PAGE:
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Syndromes of Abnormal Sex Differentiation

I. Introduction

From the Johns Hopkins Children's Center, this booklet is designed to help parents and patients understand intersexuality and the challenges that accompany syndromes of "abnormal" sex differentiation.

Sexual differentiation is a complex process which results in a newborn baby who is either male or female. If errors in development occur, sexual development is abnormal and the sex organs of the baby are malformed. In such cases, individuals may develop both male and female characteristics. This is referred to as intersexuality.

Children born with deviations from normal development of the sex organs can be expected to grow up successfully and to lead enriched lives. However, their problems must be considered carefully. In cases of abnormal sex differentiation, efforts should be made to determine the reason for the abnormality as treatment may vary according to the cause of the disorder. There may also be a need for specific surgical repair and/or hormonal therapy. Finally, it is extremely important for parents and patients to have a good understanding of both the condition of sex differentiation that affects them, as well as possible ways for dealing with the condition. With this approach, patients will be better able to lead a fulfilled life, and to look forward to an education, career, marriage, and parenthood.

This booklet has been prepared to help parents and patients better understand intersexuality and the unique challenges that accompany syndromes of abnormal sex differentiation. We believe that informed individuals are better prepared to face these challenges and are more likely to meet successfully the demands of childhood, adolescence, and adulthood.

First, normal sex differentiation will be described. The understanding of this pattern of development will help patients and their families to understand the problems of ambiguous sex differentiation, which are subsequently outlined. Finally, a glossary of terms and a list of helpful support groups are provided.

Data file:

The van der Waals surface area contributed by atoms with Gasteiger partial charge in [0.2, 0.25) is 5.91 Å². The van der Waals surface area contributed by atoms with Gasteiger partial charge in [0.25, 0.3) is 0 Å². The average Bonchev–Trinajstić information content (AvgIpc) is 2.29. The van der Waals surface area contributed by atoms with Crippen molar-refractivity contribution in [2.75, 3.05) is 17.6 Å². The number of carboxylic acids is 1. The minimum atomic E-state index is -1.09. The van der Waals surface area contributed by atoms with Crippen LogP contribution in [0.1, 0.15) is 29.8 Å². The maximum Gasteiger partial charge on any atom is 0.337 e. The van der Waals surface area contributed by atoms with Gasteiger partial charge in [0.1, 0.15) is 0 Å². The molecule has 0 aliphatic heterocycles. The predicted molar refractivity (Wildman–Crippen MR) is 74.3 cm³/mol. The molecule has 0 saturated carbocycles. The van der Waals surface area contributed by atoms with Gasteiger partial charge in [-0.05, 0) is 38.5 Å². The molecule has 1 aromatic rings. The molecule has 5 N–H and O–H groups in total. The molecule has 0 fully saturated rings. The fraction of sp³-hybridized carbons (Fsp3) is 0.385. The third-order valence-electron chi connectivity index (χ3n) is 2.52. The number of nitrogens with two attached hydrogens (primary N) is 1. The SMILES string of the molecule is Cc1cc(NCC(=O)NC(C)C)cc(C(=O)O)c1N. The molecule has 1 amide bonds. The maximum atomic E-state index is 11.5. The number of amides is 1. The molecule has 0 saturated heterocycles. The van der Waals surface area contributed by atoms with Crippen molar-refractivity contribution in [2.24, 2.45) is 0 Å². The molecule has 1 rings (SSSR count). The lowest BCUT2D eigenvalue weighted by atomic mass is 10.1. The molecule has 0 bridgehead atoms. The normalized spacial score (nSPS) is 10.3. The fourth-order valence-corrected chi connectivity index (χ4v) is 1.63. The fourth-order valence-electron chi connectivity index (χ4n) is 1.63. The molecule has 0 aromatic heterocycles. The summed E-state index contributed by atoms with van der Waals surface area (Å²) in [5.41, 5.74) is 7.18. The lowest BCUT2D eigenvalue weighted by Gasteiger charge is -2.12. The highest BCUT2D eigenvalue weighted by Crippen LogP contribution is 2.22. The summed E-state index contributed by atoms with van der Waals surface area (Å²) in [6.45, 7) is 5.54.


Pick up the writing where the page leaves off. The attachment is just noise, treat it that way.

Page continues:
II. Normal Sex Differentiation

Human sexual differentiation is a complicated process. In a simple manner, one can describe four major steps which constitute normal sexual differentiation. These four steps are:

  1. Fertilization and determination of genetic sex
  2. Formation of organs common to both sexes
  3. Gonadal differentiation
  4. Differentiation of the internal ducts and external genitalia

Step 1: Fertilization and Determination of Genetic Sex

The first step of sex differentiation takes place at fertilization. An egg from the mother, which contains 23 chromosomes (including an X chromosome), is combined with a sperm from the father, which also contains 23 chromosomes (including either an X or Y chromosome). Therefore, the fertilized egg has either a 46,XX (genetic female) or 46,XY (genetic male) karyotype.

Step 1 in sex differentiation: Determination of genetic sex

Egg (23,X) + Sperm (23,X)=46,XX genetic girl

OR

Egg (23,X) + Sperm (23, Y)=46, XY genetic boy

Step 2: Formation of Organs Common to Both Sexes

The fertilized egg multiplies to form a large number of cells, all of which are similar to each other. However, at specific times during the growth of an embryo, the cells differentiate to form the various organs of the body. Included in this development is the differentiation of the sex organs. At that stage, both 46,XX and 46,XY fetuses have similar sex organs, specifically:

  1. the gonadal ridges
  2. the internal ducts
  3. the external genitalia

a. The gonadal ridges can be easily recognized by 4-5 weeks of gestation. At that time, they already include the undifferentiated germ cells which will later develop into either eggs or sperm. The formation of gonadal ridges similar in both sexes is a prerequisite step to the development of differentiated gonads. This organization of cells into a ridge requires the effects of several genes, such as SF-1, DAX-1, SOX-9, etc. If any one of these genes is non-functional, then there is no formation of a gonadal ridge and therefore no formation of either testes or ovaries.

b. By 6-7 weeks of fetal life, fetuses of both sexes have two sets of internal ducts, the Mullerian (female) ducts and the Wolffian (male) ducts.

c. The external genitalia at 6-7 weeks gestation appear female and include a genital tubercle, the genital folds, urethral folds and a urogenital opening. (see Figure 2)


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Last Updated: 14 March 2016
Reviewed by Harry Croft, MD

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